|Publication number||US4921141 A|
|Application number||US 06/808,551|
|Publication date||May 1, 1990|
|Filing date||Dec 13, 1985|
|Priority date||Dec 13, 1985|
|Publication number||06808551, 808551, US 4921141 A, US 4921141A, US-A-4921141, US4921141 A, US4921141A|
|Inventors||William E. Branum|
|Original Assignee||Lush Lid, Inc.|
|Export Citation||BiBTeX, EndNote, RefMan|
|Patent Citations (11), Referenced by (15), Classifications (21), Legal Events (5)|
|External Links: USPTO, USPTO Assignment, Espacenet|
The present invention relates to beverage containers, and, more particularly, to a two-layered hat wherein the layers create a cavity for storing a beverage.
The present invention advantageously combines the functions of the hat and a beverage container. In the past, various constructions have been proposed for providing storage compartments in hats to accommodate small accessories usable in sports or specialized types of work. Other hats have been proposed which include fluid filled cavities adapted to serve as a liquid coolant for cooling the head and neck of the wearer. However, though such constructions may be effective for their intended purpose, they fail to provide the hat having an integral fluid cavity adapted to store and dispense a beverage for drinking.
By combining the functions of a beverage container in the hat, the wearer need not use his hands to hold the beverage. That freedom is of substantial, practical significance in various circumstances. For example, a wearer attending a sporting event or other public function, where seating and arm space are restricted, can use his hands to carry food or dispense condiments without having to balance a beverage container in a precarious position.
Also, a reader can use his hands to flip the pages of a book without having to pick up and put down the beverage container.
The invention is believed to have further advantageous application in connection with various other activities such as rafting, cycling or operating a riding mower. In addition, it is anticipated that the present invention may have significant application for handicapped individuals who might otherwise have difficulty consuming a beverage.
More recently, constructions have been proposed wherein one or more can holders are attached to a rigid plastic helmet with tubing inserted into each can. Dispensation for such construction occurs when the user sucks on the opposing end of the tubing. Such a construction suffers in various practical, as well as aesthetic regards. For example, such can holders, similar to can holders used in automobiles, do not provide any means for keeping the beverage cool as the wearer sits exposed to the sun. Additionally, such constructions require tubing leading to each separate can and a way of regulating the flow of fluid from each of the cans, with suction needed to dispense the beverage. Furthermore, only a limited degree of head movement is permitted by such devices before the cans spill their contents onto the wearer or the surrounding area. Besides these and other practical disadvantages of such can holder and helmet constructions, it is anticipated that, for personal or aesthetic reasons, many individuals do not wish to attract attention by packing bottles or cans on their heads.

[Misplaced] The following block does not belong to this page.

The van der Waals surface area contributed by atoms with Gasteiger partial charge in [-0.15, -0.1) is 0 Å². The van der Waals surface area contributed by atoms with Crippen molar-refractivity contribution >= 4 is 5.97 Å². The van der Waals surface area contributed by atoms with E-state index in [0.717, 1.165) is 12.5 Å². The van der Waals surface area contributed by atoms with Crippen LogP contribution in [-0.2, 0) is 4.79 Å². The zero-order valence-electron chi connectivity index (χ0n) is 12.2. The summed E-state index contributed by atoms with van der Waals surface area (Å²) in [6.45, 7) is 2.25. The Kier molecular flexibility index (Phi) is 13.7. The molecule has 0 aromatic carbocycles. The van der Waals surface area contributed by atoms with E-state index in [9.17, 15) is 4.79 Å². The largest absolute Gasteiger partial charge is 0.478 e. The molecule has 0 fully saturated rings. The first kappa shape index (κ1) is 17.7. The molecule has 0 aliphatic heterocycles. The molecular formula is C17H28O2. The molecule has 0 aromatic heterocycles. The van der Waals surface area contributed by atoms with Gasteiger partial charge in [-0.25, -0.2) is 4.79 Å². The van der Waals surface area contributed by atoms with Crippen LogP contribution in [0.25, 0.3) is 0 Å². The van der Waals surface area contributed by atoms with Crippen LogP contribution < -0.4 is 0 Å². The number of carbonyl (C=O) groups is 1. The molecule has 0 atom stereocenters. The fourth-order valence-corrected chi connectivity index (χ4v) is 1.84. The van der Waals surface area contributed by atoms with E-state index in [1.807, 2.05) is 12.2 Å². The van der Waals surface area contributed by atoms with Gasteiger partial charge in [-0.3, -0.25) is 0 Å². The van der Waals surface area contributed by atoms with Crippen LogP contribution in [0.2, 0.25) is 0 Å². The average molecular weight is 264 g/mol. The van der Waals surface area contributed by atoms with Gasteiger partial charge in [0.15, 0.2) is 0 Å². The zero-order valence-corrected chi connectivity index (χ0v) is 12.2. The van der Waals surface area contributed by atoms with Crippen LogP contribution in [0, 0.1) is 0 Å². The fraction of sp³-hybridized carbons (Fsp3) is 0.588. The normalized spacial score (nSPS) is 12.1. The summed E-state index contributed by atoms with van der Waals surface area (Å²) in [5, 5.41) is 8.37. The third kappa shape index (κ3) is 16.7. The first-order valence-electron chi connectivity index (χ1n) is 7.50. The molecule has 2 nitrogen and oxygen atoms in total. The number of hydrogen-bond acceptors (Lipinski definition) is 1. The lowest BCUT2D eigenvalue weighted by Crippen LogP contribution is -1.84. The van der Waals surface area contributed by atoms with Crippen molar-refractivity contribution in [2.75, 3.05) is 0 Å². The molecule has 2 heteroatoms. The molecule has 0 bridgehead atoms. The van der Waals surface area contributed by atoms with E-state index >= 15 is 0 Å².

Accordingly, though various individual features of the present invention have been generally utilized in prior constructions, those constructions have failed to provide a practical, beverage dispensing device having the functional and aesthetic qualities of the present invention.
A multi-layered hat is disclosed for storing a dispensable fluid therein. The hat comprises upper and lower layers of material interconnected to form a fluid retaining cavity therebetween. A discharge port and ventilation port are formed in the surface of the layers to facilitate discharge of the beverage to a fluid conduit, the other end of which may be placed in the mouth of the user. A thermal exchange unit, such as a frozen refrigerant encased in non-toxic plastic material, is disposed substantially within the cavity, and is adapted to transfer thermal energy between the refrigerant and the fluid stored in the cavity.
The thermal exchange unit may be formed to a variety of shapes that are receivable within cavity between upper and lower layers. The thermal exchange unit may contain material either hotter or cooler than the fluid within the cavity, and therefore heat or chill the fluid within the cavity. The thermal exchange unit may be formed to seal material therein, or may have an open surface portion such that encased or unencased material may be readily inserted into or removed from the interior of the termal exchange unit.